Women cooking with biomass fuels more likely to have cataracts
Women in India who cook using fuels such as wood, crop residues and dried dung instead of cleaner fuels are more likely to have visually impairing nuclear cataracts¹, according to a new study published in the journal Environmental Health Perspectives.
The study, the largest of its kind, was conducted by the London School of Hygiene & Tropical Medicine, Aravind Eye Hospital and the All India Institute for Medical Sciences. It found that Indian women who cook with biomass fuels were nearly 50% ² more likely to have cataracts than those who use clean fuels such as gas. The associations were not observed for men, probably because cooking was almost exclusively done by women.
The population-based study, funded by the Wellcome Trust, involved nearly 6,000 people aged 60 and over from randomly chosen rural villages and small towns in north and south India. Participants were interviewed at home on their use of cooking fuel over their adult life, and on a range of socioeconomic and lifestyle factors. A week after they were interviewed the participants attended hospital for an extensive eye examination including lens photography—over 40% were found to have visually impairing nuclear cataracts.
After taking into account other risk factors including indicators of poor nutrition, sun exposure, smoking and chewing tobacco, the researchers found that women who cooked with biomass fuels were 46% more likely to have nuclear cataracts compared to those who used gas. Furthermore, the researchers found that cataracts were more likely with increasing length of time the women had used biomass fuels, from 50% more likely for 20 years use rising to 90% after 30 years.
Biomass cooking fuels are particularly common in India, especially in poorer communities, as they are generally cheap and easily accessible. Recent estimates suggest that 83% of rural households and 19% of urban households in India use them. However, they are typically burnt in open stoves exposing households to high levels of health damaging pollutants including small respirable particulates. It is thought these may impair the eye's defence system, accelerating the clouding of the lens leading to cataract.
Professor Astrid Fletcher from the London School of Hygiene & Tropical Medicine who co-ordinated the study said: "India has one of the highest levels of cataract in the world. In common with many other countries, the proportion of vision loss, including blindness caused by cataracts, is higher in women than in men. We also know that cataract starts at an earlier age and progresses faster in India than in other populations but the reasons behind this are less clear.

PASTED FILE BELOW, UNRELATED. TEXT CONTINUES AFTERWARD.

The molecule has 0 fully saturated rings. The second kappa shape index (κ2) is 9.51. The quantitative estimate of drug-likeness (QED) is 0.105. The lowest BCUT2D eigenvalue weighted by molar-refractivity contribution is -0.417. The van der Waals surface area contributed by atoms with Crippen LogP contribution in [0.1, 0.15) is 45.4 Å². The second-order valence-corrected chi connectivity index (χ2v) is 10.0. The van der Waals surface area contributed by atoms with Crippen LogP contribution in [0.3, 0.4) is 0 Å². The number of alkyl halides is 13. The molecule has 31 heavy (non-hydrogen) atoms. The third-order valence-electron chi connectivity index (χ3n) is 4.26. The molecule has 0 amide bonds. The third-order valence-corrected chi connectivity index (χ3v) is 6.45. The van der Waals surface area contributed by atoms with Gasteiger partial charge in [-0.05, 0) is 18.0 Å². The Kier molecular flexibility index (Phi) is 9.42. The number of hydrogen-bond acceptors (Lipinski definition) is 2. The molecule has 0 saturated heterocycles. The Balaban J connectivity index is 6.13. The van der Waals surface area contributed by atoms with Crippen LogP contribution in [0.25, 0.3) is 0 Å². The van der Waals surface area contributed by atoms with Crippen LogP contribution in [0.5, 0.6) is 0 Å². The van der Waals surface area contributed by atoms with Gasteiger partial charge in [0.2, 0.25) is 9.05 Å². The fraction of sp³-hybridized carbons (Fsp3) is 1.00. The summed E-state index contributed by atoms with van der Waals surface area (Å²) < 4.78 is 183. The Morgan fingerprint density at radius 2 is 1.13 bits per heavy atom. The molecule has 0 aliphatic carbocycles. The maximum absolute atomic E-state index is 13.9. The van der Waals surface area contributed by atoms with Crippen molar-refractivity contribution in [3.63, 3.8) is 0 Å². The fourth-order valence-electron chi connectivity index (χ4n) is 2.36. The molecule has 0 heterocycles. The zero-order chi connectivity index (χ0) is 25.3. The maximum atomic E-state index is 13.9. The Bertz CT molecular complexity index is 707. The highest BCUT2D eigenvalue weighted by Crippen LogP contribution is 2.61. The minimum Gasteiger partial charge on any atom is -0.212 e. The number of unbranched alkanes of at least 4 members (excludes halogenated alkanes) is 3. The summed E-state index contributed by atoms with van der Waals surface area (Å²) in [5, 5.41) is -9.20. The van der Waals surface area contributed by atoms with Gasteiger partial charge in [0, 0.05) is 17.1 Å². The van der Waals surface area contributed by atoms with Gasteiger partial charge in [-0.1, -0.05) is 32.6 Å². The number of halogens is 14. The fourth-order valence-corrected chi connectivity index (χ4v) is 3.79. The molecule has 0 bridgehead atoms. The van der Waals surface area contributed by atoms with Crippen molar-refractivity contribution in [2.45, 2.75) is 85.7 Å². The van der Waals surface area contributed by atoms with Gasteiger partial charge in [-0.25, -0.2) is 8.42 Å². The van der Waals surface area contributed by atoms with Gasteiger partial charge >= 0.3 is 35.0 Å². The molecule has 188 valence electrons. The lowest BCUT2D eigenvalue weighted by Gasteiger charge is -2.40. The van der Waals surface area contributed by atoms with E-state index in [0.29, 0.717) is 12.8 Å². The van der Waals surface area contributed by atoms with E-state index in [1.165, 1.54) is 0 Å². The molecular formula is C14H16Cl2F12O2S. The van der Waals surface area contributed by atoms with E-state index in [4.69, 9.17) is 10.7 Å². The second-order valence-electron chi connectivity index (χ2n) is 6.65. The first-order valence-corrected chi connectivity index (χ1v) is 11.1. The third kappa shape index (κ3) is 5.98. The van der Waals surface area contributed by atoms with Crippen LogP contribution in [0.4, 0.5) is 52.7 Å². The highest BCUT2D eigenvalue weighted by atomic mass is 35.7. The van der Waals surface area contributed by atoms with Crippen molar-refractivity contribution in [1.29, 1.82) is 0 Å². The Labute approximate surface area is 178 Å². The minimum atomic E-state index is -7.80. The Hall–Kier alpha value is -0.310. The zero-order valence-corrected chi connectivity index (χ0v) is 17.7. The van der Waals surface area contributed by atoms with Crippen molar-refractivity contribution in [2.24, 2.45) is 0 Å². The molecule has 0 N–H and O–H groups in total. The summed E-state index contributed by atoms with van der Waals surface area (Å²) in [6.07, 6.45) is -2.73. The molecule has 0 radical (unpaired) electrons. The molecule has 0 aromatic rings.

"Our study provides the strongest evidence yet of an association with adult lifetime exposure to biomass fuels and cataracts. This was only found in women, probably because cooking was almost only done by women using stoves without chimneys, exposing them directly to smoke from burning biomass fuels. Unexpectedly we also found that women who cooked with kerosene were more likely to have cataracts."
The World Health Organization estimate that almost three billion of the world's poorest people still rely on solid fuels (wood, animal dung, charcoal, crop wastes and coal) burned in inefficient and highly polluting stoves for cooking and heating. Household air pollution from combustion of solid fuels for cooking has been ranked as the second global cause of disability adjusted life years and the major cause of reduced life expectancy in South Asia.
Dr Ravindran, the Chair of Aravind Eye Care and co-author, said: "The participants in our study with nuclear cataracts had significant visual loss including blindness. Our results reinforce the documented risks of biomass fuels on other health conditions in India and highlight the need for the rapid development of affordable, clean cooking fuels."At the time of the study biomass fuels were used by 65% of participants, cylinder gas by 32% and kerosene by 3%. In contrast, in early adulthood, biomass fuels alone were used by almost all participants. Biomass fuels were burnt almost exclusively in a mud or clay stove without a chimney.
The authors note that while the kerosene finding is new and important, other studies are required to confirm the results. They also note that the study took place in India, and that other settings with high use of biomass fuels and different cultural and lifestyle factors, including the involvement of men in cooking, may show different results.